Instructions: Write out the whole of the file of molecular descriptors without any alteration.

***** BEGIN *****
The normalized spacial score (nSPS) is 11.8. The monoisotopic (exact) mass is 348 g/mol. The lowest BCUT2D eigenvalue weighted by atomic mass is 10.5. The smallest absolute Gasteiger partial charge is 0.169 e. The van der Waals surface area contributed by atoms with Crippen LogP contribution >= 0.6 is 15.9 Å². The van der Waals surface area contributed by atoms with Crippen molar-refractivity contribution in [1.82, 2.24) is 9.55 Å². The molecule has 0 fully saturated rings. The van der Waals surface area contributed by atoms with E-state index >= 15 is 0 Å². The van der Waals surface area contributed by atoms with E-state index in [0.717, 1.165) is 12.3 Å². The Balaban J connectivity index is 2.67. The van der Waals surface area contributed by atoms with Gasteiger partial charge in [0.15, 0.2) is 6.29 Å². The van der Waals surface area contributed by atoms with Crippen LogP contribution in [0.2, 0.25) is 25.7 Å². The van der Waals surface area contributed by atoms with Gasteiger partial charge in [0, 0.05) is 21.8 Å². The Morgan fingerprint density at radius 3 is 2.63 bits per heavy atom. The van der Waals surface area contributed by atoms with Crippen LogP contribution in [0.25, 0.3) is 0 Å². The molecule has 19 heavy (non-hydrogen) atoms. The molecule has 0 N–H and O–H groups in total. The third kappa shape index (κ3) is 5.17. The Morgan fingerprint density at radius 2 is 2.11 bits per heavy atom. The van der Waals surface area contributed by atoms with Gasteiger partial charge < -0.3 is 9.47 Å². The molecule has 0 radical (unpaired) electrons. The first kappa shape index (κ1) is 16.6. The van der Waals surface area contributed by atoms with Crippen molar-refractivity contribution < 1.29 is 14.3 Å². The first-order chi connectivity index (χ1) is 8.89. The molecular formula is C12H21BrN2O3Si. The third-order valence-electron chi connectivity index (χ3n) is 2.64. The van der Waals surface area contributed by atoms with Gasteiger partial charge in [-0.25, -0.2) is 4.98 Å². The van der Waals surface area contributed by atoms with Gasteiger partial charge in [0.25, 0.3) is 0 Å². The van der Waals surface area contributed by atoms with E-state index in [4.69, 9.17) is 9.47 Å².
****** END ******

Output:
The normalized spacial score (nSPS) is 11.8. The monoisotopic (exact) mass is 348 g/mol. The lowest BCUT2D eigenvalue weighted by atomic mass is 10.5. The smallest absolute Gasteiger partial charge is 0.169 e. The van der Waals surface area contributed by atoms with Crippen LogP contribution >= 0.6 is 15.9 Å². The van der Waals surface area contributed by atoms with Crippen molar-refractivity contribution in [1.82, 2.24) is 9.55 Å². The molecule has 0 fully saturated rings. The van der Waals surface area contributed by atoms with E-state index >= 15 is 0 Å². The van der Waals surface area contributed by atoms with E-state index in [0.717, 1.165) is 12.3 Å². The Balaban J connectivity index is 2.67. The van der Waals surface area contributed by atoms with Gasteiger partial charge in [0.15, 0.2) is 6.29 Å². The van der Waals surface area contributed by atoms with Crippen LogP contribution in [0.2, 0.25) is 25.7 Å². The van der Waals surface area contributed by atoms with Gasteiger partial charge in [0, 0.05) is 21.8 Å². The Morgan fingerprint density at radius 3 is 2.63 bits per heavy atom. The van der Waals surface area contributed by atoms with Crippen LogP contribution in [0.25, 0.3) is 0 Å². The molecule has 19 heavy (non-hydrogen) atoms. The molecule has 0 N–H and O–H groups in total. The third kappa shape index (κ3) is 5.17. The Morgan fingerprint density at radius 2 is 2.11 bits per heavy atom. The van der Waals surface area contributed by atoms with Gasteiger partial charge < -0.3 is 9.47 Å². The molecule has 0 radical (unpaired) electrons. The first kappa shape index (κ1) is 16.6. The van der Waals surface area contributed by atoms with Crippen molar-refractivity contribution < 1.29 is 14.3 Å². The first-order chi connectivity index (χ1) is 8.89. The molecular formula is C12H21BrN2O3Si. The third-order valence-electron chi connectivity index (χ3n) is 2.64. The van der Waals surface area contributed by atoms with Gasteiger partial charge in [-0.25, -0.2) is 4.98 Å². The van der Waals surface area contributed by atoms with Gasteiger partial charge in [0.25, 0.3) is 0 Å². The van der Waals surface area contributed by atoms with E-state index in [4.69, 9.17) is 9.47 Å².